“We have wiped out two organised crime groups, preventing them as well as other gangs from gaining extreme profits and in doing so have protected our communities along with vulnerable adults from criminals who bring with them intimidation, exploitation and violence.
“To transport such a colossal amount of cocaine you have got to be a confident, arrogant and greedy individual. Simpson has proved that he is exactly that and this is what led him to believe he could bring illegal drugs into Cheshire without being disrupted.
“Despite Oldroyd’s organised crime group going to great lengths to conceal their criminality and avoid being caught we were always going to be one step ahead. Let this be a warning to other organised criminals out there, Cheshire is and always will be, a very difficult place to operate.
“I want the public to be reassured that protecting our local communities by pursuing organised criminals will continue to be at the forefront of our priorities.
“We know there are local people in our community who are living in fear of these criminals and we’re aware there are residents who know gangs are operating in their area. To those who engage in what they see as casual drug use, or show apathy towards it, I would highlight the misery these groups bring to the streets of Cheshire in order to maintain their profit margins.
“I hope successful operations like these reassure the public that we do act on information you provide and by continuing to come forward you can help protect your community and disrupt serious and organised crime.”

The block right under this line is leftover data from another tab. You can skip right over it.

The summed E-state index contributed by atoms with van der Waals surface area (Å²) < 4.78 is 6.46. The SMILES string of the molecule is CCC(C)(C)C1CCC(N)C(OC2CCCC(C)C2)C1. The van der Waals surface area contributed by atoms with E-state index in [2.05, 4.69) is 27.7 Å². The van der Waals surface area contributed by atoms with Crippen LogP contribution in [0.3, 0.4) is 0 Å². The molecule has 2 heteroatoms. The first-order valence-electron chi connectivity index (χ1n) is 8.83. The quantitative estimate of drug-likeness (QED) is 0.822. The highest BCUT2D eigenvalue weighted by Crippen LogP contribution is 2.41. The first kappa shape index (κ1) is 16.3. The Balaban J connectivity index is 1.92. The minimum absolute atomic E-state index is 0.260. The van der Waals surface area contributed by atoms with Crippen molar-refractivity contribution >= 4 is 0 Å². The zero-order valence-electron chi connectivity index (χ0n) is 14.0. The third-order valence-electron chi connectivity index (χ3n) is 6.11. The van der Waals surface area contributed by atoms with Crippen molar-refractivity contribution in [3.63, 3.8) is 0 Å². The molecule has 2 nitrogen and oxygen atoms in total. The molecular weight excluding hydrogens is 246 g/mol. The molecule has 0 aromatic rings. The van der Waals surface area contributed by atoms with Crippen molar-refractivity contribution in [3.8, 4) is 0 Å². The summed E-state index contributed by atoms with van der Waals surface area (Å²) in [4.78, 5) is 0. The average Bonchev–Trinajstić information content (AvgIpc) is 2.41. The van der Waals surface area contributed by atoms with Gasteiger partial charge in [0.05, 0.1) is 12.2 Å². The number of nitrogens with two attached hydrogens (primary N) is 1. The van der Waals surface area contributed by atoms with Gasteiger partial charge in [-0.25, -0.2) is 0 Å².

David Keane, Police and Crime Commissioner for Cheshire, added:
“This successful operation to take such a large quantity of drugs off our streets demonstrates the dedication of officers in protecting vulnerable people in our communities. I have no doubt that a seizure of this size will have saved many lives.
“I would encourage any Cheshire resident who has any concerns about this type of harmful activity in their community to come forward to police with any information they may have. This could make a real difference in removing serious crime from our communities to make Cheshire even safer.”
Residents are urged to understand the signs of serious and organised crime, keep an eye out if they feel something isn’t right and to report it to Cheshire Police on 101 or Crimestoppers anonymously on 0800 555. 111.